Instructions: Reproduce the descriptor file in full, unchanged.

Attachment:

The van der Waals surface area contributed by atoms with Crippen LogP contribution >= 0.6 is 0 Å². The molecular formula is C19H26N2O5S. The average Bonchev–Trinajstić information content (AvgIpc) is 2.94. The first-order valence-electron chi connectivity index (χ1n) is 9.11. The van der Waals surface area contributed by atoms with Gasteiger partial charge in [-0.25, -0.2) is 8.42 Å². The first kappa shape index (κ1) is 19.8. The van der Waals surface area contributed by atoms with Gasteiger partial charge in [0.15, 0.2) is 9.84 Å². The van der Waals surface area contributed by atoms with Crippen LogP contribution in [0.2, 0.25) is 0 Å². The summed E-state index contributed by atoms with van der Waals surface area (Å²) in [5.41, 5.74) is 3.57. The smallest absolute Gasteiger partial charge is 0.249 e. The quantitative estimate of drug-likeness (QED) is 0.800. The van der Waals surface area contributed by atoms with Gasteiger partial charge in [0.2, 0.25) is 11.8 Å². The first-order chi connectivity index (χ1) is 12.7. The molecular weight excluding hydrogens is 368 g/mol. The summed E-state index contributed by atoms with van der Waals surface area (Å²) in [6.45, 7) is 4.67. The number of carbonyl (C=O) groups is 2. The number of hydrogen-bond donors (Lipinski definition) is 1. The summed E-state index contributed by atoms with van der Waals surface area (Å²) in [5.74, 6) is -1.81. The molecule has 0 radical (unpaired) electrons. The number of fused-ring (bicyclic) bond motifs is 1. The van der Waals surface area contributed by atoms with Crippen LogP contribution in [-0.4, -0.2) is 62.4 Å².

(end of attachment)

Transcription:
The van der Waals surface area contributed by atoms with Crippen LogP contribution >= 0.6 is 0 Å². The molecular formula is C19H26N2O5S. The average Bonchev–Trinajstić information content (AvgIpc) is 2.94. The first-order valence-electron chi connectivity index (χ1n) is 9.11. The van der Waals surface area contributed by atoms with Gasteiger partial charge in [-0.25, -0.2) is 8.42 Å². The first kappa shape index (κ1) is 19.8. The van der Waals surface area contributed by atoms with Gasteiger partial charge in [0.15, 0.2) is 9.84 Å². The van der Waals surface area contributed by atoms with Crippen LogP contribution in [0.2, 0.25) is 0 Å². The summed E-state index contributed by atoms with van der Waals surface area (Å²) in [5.41, 5.74) is 3.57. The smallest absolute Gasteiger partial charge is 0.249 e. The quantitative estimate of drug-likeness (QED) is 0.800. The van der Waals surface area contributed by atoms with Gasteiger partial charge in [0.2, 0.25) is 11.8 Å². The first-order chi connectivity index (χ1) is 12.7. The molecular weight excluding hydrogens is 368 g/mol. The summed E-state index contributed by atoms with van der Waals surface area (Å²) in [6.45, 7) is 4.67. The number of carbonyl (C=O) groups is 2. The number of hydrogen-bond donors (Lipinski definition) is 1. The summed E-state index contributed by atoms with van der Waals surface area (Å²) in [5.74, 6) is -1.81. The molecule has 0 radical (unpaired) electrons. The number of fused-ring (bicyclic) bond motifs is 1. The van der Waals surface area contributed by atoms with Crippen LogP contribution in [-0.4, -0.2) is 62.4 Å².